Now think of a child who is experiencing some overwhelming things in life. It may be that the child is in new surroundings, or your family has gone through some changes, or there is a new caregiver or something about life is just feeling unfamiliar or unsettled. If too many of these things happen all at once, too often, or for too long, it can lead a child to be overwhelmed and desperately needing attachment to their Number One in order to feel more settled. In this way, life experiences can also lead to a child presenting as shyer.
Interestingly, there are also some gender differences in how shyness can express, primarily because of how we socialise our children. Boys can be viewed as being more “aggressive” in their shyness. My youngest, very sensitive son would actually growl and bare his teeth at any adult who dared to be too intrusive in attempting to elicit smiles or hellos from him when he was young. Now that he is approaching adolescence, he is still a kid who enjoys his alone time and time with his immediate family, while definitely being able to handle himself in all sorts of social situations. As a contrast, shyness in girls can sometimes present more as withdrawal and avoidance without the overlay of aggression.
Don’t discipline shyness
It is important as parents, and as our child’s Big People, that we do not try to discipline our shy children in an attempt to make them more “socially appropriate” or more extroverted. Rather, we must discipline ourselves to honour our children’s natural expression of themselves and shield them where appropriate from too much intrusion from the world around. A hissed, “Say HELLO to Auntie Jane!” does not recognise your child’s needs, nor does it elicit a genuine response. Oftentimes, the fear of appearing rude will cloud a parent’s best intentions, and will instead result in reactionary, and even frustrated, parenting.
Instead, celebrate the shy nature of your child. At that moment, make eye contact with Auntie Jane and express a warm hello while allowing your child to stand behind your legs. There is no need for an apology for your child’s behaviour. There need not be any guilt for setting boundaries with well-meaning, but sometimes pushy, adults. If there is guilt, this has to do with your own programming as a person in wanting to keep everyone around you happy or perhaps in wanting to get the stamp of approval from others in having done a good job as a parent. It does not have anything to do with your child or her development. Simply recognising that and internally acknowledging your own needs in order that you might address them and care for yourself is an awesome thing for a parent to do.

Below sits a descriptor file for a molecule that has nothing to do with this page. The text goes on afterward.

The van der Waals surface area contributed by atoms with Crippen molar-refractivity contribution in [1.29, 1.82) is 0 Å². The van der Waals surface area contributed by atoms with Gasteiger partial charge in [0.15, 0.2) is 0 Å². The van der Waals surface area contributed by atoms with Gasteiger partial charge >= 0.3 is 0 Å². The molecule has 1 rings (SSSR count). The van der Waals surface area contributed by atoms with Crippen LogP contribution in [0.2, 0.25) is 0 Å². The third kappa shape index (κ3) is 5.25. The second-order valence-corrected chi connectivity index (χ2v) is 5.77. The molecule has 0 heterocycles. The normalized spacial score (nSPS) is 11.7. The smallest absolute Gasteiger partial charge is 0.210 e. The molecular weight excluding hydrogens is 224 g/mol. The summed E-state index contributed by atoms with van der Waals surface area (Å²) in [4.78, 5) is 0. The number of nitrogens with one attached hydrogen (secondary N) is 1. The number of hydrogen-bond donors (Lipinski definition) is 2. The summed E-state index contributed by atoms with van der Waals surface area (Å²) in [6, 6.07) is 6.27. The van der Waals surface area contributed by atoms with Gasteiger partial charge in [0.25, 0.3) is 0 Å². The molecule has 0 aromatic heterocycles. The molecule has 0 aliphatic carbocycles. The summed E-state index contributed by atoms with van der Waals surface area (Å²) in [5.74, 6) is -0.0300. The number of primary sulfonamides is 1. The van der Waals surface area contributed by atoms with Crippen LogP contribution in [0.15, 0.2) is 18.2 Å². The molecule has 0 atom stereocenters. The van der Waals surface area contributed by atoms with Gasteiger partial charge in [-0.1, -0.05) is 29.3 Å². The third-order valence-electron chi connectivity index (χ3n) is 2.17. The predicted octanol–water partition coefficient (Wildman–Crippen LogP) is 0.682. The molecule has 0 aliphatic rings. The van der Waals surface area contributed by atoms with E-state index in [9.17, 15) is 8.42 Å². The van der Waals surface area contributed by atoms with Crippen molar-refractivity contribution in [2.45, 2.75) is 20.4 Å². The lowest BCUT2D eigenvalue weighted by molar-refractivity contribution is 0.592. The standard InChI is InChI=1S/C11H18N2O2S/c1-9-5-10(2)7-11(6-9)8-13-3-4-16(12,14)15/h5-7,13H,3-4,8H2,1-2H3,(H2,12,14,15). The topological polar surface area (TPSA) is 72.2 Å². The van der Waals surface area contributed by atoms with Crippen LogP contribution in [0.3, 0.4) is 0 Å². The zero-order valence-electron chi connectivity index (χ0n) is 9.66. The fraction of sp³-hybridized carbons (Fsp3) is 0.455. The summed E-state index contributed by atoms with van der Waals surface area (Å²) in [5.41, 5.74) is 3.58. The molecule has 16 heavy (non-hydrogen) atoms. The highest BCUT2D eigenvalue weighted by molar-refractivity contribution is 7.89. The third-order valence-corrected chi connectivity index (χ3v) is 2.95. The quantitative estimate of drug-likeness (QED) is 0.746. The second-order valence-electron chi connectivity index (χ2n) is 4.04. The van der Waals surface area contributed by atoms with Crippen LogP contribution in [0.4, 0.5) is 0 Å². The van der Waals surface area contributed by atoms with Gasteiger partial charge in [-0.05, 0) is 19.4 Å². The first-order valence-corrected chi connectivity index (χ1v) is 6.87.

So shyness really isn’t something that needs to be fixed or worried about. Instead, it’s an amazing thing to champion the essence of who your child is. If she or he is shy, embrace it!
Here are some ways to help you celebrate and grow your shy child:
- Make sure to be the appropriate shield for your child and protect them from the intruding influence of other well-meaning grown-ups.
- Cater to your child’s temperament and needs. Plan lots of downtime with just you, family, or even alone time for.
- Keep social situations manageable – so one friend instead of two or three for a playdate, for example.
- Keep an eye on your social calendar – lots of birthday parties and celebrations might simply be too much. Avoid the dreaded feelings of FOMO (fear of missing out) and instead, consider the needs of your child.
- If you are planning for out-of-home care, think about smaller daycares over larger centres.
- Be sure to match-make your child to new teachers and other carers so there is some familiarity right off the bat. Matchmaking can be a great tool here.
- Plan for a gradual entry into new childcare or school settings over the course of several days.
Overall, the goal is to create a new narrative for yourself about what shy is. Shy is normal, healthy and the result of your child being brilliantly attuned to his or her developmental needs, as aligned with his or her temperament and life experiences.
Your child seeks you as their confident guide, and that demonstrates a healthy attachment. No guilt, no apologies. You’ve got this.